Key developments on Jan. 18:
- Emergency service: At least 14 killed, including Interior Minister, in helicopter crash near Kyiv
- PM: Special task force to oversee investigation into helicopter crash that killed minister, child
- Putin claims he has 'no doubt' that Russia will win war against Ukraine
A helicopter carrying state officials crashed near a kindergarten in a Kyiv suburb early on Jan. 18, killing 14 people, including Interior Minister Denys Monastyrsky, the State Emergency Service reported.
Among those killed in the crash are all nine people onboard, including Monastyrsky's first deputy, Yevhen Yenin, and the ministry's secretary, Yuriy Lubkovych. Five people on the ground were also killed, including a child.
Twenty-five people were injured, among them 11 kids.
An in-depth investigation is set to begin, Yuriy Ihnat, the spokesman for Ukraine's Air Force, said on national television. He added that the radio exchange and technical condition of the State Emergency Service helicopter would be investigated.
No preliminary findings were shared.
Prime Minister Denys Shmyhal said that the Cabinet of Ministers ordered to establish a special task force to oversee the investigation into the crash.
The fatal helicopter crash comes as Ukrainians mourn the 45 people killed in Russia's missile strike on an apartment complex in the central-eastern city of Dnipro.
Brovary Mayor Ihor Sapozhko declared a three-day morning period in the city, joining Ukrainian and Western officials in sharing their condolences.
"May all those whose lives were taken this dark morning rest in peace," President Volodymyr Zelensky said in a Telegram post.
Shmyhal said the death of Monastyrsky was "a great loss for the government team and the entire state."
European officials also offered their condolences, with European Council President Charles Michel calling Monastyrsky a "great friend of the EU."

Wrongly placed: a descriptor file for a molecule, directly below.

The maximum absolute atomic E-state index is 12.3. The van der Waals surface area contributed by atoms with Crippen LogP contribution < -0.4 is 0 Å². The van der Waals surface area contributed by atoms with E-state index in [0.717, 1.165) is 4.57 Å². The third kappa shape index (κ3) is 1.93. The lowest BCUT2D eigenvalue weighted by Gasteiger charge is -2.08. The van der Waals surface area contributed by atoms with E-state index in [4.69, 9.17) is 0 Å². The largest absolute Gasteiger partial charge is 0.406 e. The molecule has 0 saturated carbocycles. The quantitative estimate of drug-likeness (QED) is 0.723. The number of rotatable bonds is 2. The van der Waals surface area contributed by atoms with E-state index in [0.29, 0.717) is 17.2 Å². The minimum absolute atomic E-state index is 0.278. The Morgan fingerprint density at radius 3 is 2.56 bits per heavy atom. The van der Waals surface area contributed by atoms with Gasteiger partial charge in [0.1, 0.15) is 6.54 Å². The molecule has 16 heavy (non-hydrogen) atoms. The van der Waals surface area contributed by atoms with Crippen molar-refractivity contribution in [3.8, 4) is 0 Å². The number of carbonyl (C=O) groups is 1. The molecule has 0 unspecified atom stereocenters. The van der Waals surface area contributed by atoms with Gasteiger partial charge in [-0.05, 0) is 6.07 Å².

NATO Secretary-General Jens Stoltenberg joined Zelensky in mourning the incident, telling CNN that it was a "new tragedy."
U.S. President Joe Biden called Monastyrsky a "reformer and patriot," sending "our deepest condolences to the families of all those killed in the tragic helicopter crash in Ukraine this morning."
Monastyrsky is the highest-ranking official to die since Russia launched its full-scale invasion in February.
Monastyrsky, who was selected to replace a controversial Interior Minister Arsen Avakov, in July 2021, is survived by his wife and two kids.
National Police Head Ihor Klymenko will serve as the acting Interior Minister, Shmyhal said.
Zelensky says Ukraine wants to join NATO, Putin says Russia will win
Speaking online at the annual World Economic Forum in Davos, Zelensky reaffirmed Kyiv's ambition to join NATO, saying that becoming a member of the alliance is the "best security guarantee for us."
"We understand that at the moment, we're not there yet, unfortunately, Russia does understand this well, and they do their damnedest not to make it easy for us to join," Zelensky said.
And there is no end in sight for the war as it reaches its 11-month mark.
Russian President Vladimir Putin claimed on Jan. 18 that he had "no doubt" that Russia would win its war against Ukraine despite suffering a series of humiliating defeats in late 2022.
Moscow's biggest victory since July has been the capture of Soledar, a salt-mining town near the embattled city of Bakhmut, which Russia has tried to seize for months.
Kremlin spokesman Dmitry Peskov said in December that Russia seeks to capture the four partially occupied Ukrainian regions it claims to have illegally annexed in the fall.
As Moscow continues to reject Kyiv's 10-point peace formula, which includes a complete Russian military withdrawal, Ukraine's Foreign Ministry said in a renewed statement on Jan. 18 that Russia is not interested in peace.